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29 Sep 2014

New ESXi Whitebox Servers for Home Lab

I’ve been thinking about retiring my old home lab server hardware for some time now. I’ve had two little HP ProLiant ML110 G5 servers for 5+ years. They’ve been good little machines and didn’t cost too much to run, but I can now tell that time has taken its toll on them. They each have a dual core Intel Xeon processor and maxed out at 8GB of RAM. With the management components of products such as vSphere, vCAC, vCD, etc. nowadays requiring at least 8GB per appliance, these machines have basically been made obsolete by the requirements of most enterprise applications today.


So I needed to find some hardware to replace these two servers. I needed to find a server, or “whitebox” that meets the following requirements:

  1. Needs to be affordable to purchase and to run 24x7;
  2. Needs to be quiet;
  3. At least a Quad-core processor;
  4. Needs to have 32GB of RAM per host.

I’ve been looking around for “small to medium business” class servers, but I’ve not quite been able to spec something up that met all my requirements, and when they did, I just couldn’t justify the expense. The alternative was to buy decommissioned DL380s from eBay, but then I’d be footing a pretty high energy bill, and not to mention having to live with the constant noise of server cooling fans, blowing out the heat that resembles the money I’d be spending in energy bills, from the back of the server.

So, I did what any other techie in my position on a budget would do. I built my own whitebox to run ESXi 5.5 on. When I first purchased my ML110 servers, it was in the ESX 3.0 days (remember those). ESX 3 was very fussy about hardware and literally wouldn’t install on most non-HCL hardware. Today, ESXi 5 installs on almost anything (although not supported when run on non HCL hardware).

After having a look at what’s available on the market for mid to high end desktop computer components, I realised that there is a lot of processing power being packed into today’s desktop class products, and that at a fraction of the cost compared to enterprise server components.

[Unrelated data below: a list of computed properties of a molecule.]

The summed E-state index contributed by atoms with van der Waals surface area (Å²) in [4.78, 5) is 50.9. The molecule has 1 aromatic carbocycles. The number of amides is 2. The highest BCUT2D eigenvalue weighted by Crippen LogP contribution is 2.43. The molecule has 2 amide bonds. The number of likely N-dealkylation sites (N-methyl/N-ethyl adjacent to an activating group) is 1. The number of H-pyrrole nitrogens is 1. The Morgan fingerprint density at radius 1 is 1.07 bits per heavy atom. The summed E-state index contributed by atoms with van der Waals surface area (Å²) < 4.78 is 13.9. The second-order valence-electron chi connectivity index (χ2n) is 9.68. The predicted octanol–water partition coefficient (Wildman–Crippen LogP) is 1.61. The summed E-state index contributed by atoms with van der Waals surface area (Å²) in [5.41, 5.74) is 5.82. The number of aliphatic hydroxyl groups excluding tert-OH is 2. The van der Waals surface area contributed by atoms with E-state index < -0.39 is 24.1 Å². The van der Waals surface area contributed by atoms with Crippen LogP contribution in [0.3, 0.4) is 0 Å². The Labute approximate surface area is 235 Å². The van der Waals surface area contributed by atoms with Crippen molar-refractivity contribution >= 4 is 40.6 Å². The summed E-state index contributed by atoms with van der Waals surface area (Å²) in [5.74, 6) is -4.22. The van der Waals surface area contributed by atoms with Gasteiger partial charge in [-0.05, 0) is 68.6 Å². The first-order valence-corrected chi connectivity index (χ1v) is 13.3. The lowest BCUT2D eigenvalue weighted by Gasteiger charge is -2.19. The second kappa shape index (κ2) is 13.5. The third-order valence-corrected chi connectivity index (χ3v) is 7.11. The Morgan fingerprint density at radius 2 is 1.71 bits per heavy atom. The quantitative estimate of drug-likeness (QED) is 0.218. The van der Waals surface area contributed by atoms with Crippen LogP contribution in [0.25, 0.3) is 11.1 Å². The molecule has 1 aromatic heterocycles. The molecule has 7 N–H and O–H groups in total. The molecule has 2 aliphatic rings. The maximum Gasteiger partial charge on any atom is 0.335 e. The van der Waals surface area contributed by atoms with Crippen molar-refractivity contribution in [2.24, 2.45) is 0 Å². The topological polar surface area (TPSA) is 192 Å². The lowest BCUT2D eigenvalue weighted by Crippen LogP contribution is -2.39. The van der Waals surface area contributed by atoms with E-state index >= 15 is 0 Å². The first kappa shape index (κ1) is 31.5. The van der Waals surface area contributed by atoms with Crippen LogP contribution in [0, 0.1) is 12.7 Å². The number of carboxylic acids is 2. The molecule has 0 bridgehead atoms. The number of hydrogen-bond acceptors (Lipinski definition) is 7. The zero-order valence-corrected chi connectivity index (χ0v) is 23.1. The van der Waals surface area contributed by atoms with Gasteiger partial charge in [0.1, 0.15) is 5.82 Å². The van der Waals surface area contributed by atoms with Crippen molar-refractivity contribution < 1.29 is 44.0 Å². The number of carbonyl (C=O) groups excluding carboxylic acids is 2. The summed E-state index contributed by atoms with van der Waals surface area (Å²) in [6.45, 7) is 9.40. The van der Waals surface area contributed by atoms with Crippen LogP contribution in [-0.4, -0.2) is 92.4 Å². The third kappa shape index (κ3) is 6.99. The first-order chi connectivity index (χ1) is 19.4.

Intel v.s. AMD:

Considering what I’ll be using the servers for, to run vCloud Suite products mostly, I determined that AMD offers the best value for money. They provide processors that fit my requirements perfectly. Although Intel provides premium processors which in my opinion are far superior to AMD processors in terms of performance vs. energy consumption, AMD offers processors with lots of cores (perfect for virtualisation), high clock speeds (not that I’m all that fussed about maximising GHz per core) and all the processor extensions required for the workloads I’d be running, at a fraction of the cost of an equivalent Intel processor. Yes sure, if I was building a new gaming machine, or a flight simulator, or a vSphere environment for a customer production environment, then I’d push for Intel, but for my home lab, there’s not much sense in spending the additional $$$.

So, with the processor vendor decided, here’s what I came up with:

  1. AMD FX-8320E 8-Core FX Series CPU = £106.6 Incl. VAT*
  2. Asus M5A78L-M/USB3 Socket AM3+ Motherboard (Micro-ATX) = £49.98 Incl. VAT
  3. 2x CORSAIR CML16GX3M2A1600C9 (32GB Dual Channel DDR3) = £247.58 Incl. VAT
  4. 350W BeQuiet PURE L8 BN221 Power Supply = £35.22 Incl. VAT
  5. Gigabyte GZ-MA02 Case (Micro-ATX) = £24.00 Incl. VAT

Total = £463.38 Incl. VAT

*For you guys in the US, VAT in the UK is sales tax in the US.

You’ll notice that there are no HDDs or SSDs included in the hardware list above. That’s because I’m not playing with VSAN or any other local storage or caching at the moment. Storage is currently provided by my Synology DS1512+ NAS.

All these components arrived on Saturday, 27 September 2014, and I can report that with the exception of one small issue (which I’ll explain below), ESXi 5.5 Update 2 is running marvellously on the whitebox.


Well, there is one catch here that could be a serious issue for those who aren’t planning on installing an additional supported NIC. The on-board Realtek 8111E/F PCIe Gigabit LAN controller is not supported and not even detected by ESXi 5.5. This isn’t an issue for me as I had installed a quad port 1Gbps NIC card that was sitting on my desk for a while, which is supported, so I hadn’t even noticed the on-board NIC wasn’t showing up until I came to configuring the networking.

However, if you try and install ESXi on a system built with this motherboard or any other motherboard with the Realtek 8xxx series NIC without installing a supported NIC first, then I’m afraid ESXi won’t even install.

I did see on the community forums and some blog posts that suggest there are unsupported drivers floating around, that might enable the on-board NIC, but I’m not too fussed with it at the moment as I have a quad NIC card installed, which probably cost me about £20 off eBay.


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Last modified on Tuesday, 09 December 2014 15:57
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